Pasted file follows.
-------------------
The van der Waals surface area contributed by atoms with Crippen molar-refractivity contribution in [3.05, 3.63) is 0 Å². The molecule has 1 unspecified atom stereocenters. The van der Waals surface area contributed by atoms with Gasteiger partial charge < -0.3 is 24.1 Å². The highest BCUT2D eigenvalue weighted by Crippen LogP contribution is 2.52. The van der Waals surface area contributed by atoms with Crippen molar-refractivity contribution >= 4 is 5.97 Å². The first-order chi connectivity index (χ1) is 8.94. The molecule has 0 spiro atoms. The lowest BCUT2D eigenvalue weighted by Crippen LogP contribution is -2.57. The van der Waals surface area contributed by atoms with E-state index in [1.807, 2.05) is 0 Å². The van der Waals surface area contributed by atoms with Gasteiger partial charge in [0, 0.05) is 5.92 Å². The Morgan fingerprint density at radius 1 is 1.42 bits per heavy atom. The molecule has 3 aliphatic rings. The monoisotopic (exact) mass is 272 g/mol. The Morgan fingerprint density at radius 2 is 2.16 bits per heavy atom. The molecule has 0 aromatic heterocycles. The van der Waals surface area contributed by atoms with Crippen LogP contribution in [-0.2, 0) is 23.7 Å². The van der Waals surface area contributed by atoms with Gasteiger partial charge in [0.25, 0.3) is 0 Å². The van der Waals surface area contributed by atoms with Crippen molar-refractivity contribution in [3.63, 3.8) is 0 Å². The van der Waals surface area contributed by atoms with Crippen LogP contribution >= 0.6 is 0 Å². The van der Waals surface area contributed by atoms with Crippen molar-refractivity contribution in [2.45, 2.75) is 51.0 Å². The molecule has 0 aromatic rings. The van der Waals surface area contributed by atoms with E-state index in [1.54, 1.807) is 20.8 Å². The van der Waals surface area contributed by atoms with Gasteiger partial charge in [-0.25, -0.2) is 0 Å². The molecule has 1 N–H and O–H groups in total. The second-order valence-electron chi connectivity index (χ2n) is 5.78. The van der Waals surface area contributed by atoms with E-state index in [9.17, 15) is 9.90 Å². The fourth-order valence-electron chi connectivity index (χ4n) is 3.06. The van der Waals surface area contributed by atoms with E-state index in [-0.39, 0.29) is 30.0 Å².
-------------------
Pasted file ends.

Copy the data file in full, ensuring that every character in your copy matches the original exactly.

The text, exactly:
The van der Waals surface area contributed by atoms with Crippen molar-refractivity contribution in [3.05, 3.63) is 0 Å². The molecule has 1 unspecified atom stereocenters. The van der Waals surface area contributed by atoms with Gasteiger partial charge < -0.3 is 24.1 Å². The highest BCUT2D eigenvalue weighted by Crippen LogP contribution is 2.52. The van der Waals surface area contributed by atoms with Crippen molar-refractivity contribution >= 4 is 5.97 Å². The first-order chi connectivity index (χ1) is 8.94. The molecule has 0 spiro atoms. The lowest BCUT2D eigenvalue weighted by Crippen LogP contribution is -2.57. The van der Waals surface area contributed by atoms with E-state index in [1.807, 2.05) is 0 Å². The van der Waals surface area contributed by atoms with Gasteiger partial charge in [0, 0.05) is 5.92 Å². The Morgan fingerprint density at radius 1 is 1.42 bits per heavy atom. The molecule has 3 aliphatic rings. The monoisotopic (exact) mass is 272 g/mol. The Morgan fingerprint density at radius 2 is 2.16 bits per heavy atom. The molecule has 0 aromatic heterocycles. The van der Waals surface area contributed by atoms with Crippen LogP contribution in [-0.2, 0) is 23.7 Å². The van der Waals surface area contributed by atoms with Gasteiger partial charge in [0.25, 0.3) is 0 Å². The van der Waals surface area contributed by atoms with Crippen molar-refractivity contribution in [3.63, 3.8) is 0 Å². The van der Waals surface area contributed by atoms with Crippen LogP contribution >= 0.6 is 0 Å². The van der Waals surface area contributed by atoms with Crippen molar-refractivity contribution in [2.45, 2.75) is 51.0 Å². The molecule has 0 aromatic rings. The van der Waals surface area contributed by atoms with E-state index in [1.54, 1.807) is 20.8 Å². The van der Waals surface area contributed by atoms with Gasteiger partial charge in [-0.25, -0.2) is 0 Å². The molecule has 1 N–H and O–H groups in total. The second-order valence-electron chi connectivity index (χ2n) is 5.78. The van der Waals surface area contributed by atoms with E-state index in [9.17, 15) is 9.90 Å². The fourth-order valence-electron chi connectivity index (χ4n) is 3.06. The van der Waals surface area contributed by atoms with E-state index in [-0.39, 0.29) is 30.0 Å².